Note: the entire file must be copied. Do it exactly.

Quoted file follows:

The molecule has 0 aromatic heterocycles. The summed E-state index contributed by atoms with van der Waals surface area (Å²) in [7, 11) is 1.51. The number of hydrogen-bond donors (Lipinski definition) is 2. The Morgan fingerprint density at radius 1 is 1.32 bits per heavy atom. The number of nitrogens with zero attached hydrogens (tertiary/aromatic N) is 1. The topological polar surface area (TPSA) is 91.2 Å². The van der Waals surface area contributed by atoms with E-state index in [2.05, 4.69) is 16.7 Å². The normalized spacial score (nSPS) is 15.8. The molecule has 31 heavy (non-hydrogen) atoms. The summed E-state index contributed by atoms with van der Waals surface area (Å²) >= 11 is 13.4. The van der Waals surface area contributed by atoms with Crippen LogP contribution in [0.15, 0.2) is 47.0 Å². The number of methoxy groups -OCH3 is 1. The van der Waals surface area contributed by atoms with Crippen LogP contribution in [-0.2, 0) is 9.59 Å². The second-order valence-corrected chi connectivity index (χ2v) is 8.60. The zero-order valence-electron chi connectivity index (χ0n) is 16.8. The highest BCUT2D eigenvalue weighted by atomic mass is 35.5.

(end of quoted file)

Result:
The molecule has 0 aromatic heterocycles. The summed E-state index contributed by atoms with van der Waals surface area (Å²) in [7, 11) is 1.51. The number of hydrogen-bond donors (Lipinski definition) is 2. The Morgan fingerprint density at radius 1 is 1.32 bits per heavy atom. The number of nitrogens with zero attached hydrogens (tertiary/aromatic N) is 1. The topological polar surface area (TPSA) is 91.2 Å². The van der Waals surface area contributed by atoms with E-state index in [2.05, 4.69) is 16.7 Å². The normalized spacial score (nSPS) is 15.8. The molecule has 31 heavy (non-hydrogen) atoms. The summed E-state index contributed by atoms with van der Waals surface area (Å²) >= 11 is 13.4. The van der Waals surface area contributed by atoms with Crippen LogP contribution in [0.15, 0.2) is 47.0 Å². The number of methoxy groups -OCH3 is 1. The van der Waals surface area contributed by atoms with Crippen LogP contribution in [-0.2, 0) is 9.59 Å². The second-order valence-corrected chi connectivity index (χ2v) is 8.60. The zero-order valence-electron chi connectivity index (χ0n) is 16.8. The highest BCUT2D eigenvalue weighted by atomic mass is 35.5.